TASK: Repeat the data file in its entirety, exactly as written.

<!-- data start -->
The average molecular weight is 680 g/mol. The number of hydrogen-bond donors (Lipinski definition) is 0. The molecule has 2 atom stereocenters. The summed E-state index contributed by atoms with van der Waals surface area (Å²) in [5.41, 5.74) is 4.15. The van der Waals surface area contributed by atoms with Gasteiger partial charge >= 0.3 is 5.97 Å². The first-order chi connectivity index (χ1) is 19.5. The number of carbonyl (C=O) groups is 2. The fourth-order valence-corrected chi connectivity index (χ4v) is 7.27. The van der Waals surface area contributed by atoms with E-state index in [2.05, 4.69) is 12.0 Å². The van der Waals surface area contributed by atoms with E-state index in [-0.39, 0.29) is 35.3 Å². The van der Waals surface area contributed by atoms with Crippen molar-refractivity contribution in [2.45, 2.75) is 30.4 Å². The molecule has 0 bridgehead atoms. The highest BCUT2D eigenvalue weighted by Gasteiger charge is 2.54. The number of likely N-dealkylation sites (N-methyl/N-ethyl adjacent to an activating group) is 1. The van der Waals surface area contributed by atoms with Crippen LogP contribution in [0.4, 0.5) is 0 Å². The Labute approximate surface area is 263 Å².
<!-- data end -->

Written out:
The average molecular weight is 680 g/mol. The number of hydrogen-bond donors (Lipinski definition) is 0. The molecule has 2 atom stereocenters. The summed E-state index contributed by atoms with van der Waals surface area (Å²) in [5.41, 5.74) is 4.15. The van der Waals surface area contributed by atoms with Gasteiger partial charge >= 0.3 is 5.97 Å². The first-order chi connectivity index (χ1) is 19.5. The number of carbonyl (C=O) groups is 2. The fourth-order valence-corrected chi connectivity index (χ4v) is 7.27. The van der Waals surface area contributed by atoms with E-state index in [2.05, 4.69) is 12.0 Å². The van der Waals surface area contributed by atoms with E-state index in [-0.39, 0.29) is 35.3 Å². The van der Waals surface area contributed by atoms with Crippen molar-refractivity contribution in [2.45, 2.75) is 30.4 Å². The molecule has 0 bridgehead atoms. The highest BCUT2D eigenvalue weighted by Gasteiger charge is 2.54. The number of likely N-dealkylation sites (N-methyl/N-ethyl adjacent to an activating group) is 1. The van der Waals surface area contributed by atoms with Crippen LogP contribution in [0.4, 0.5) is 0 Å². The Labute approximate surface area is 263 Å².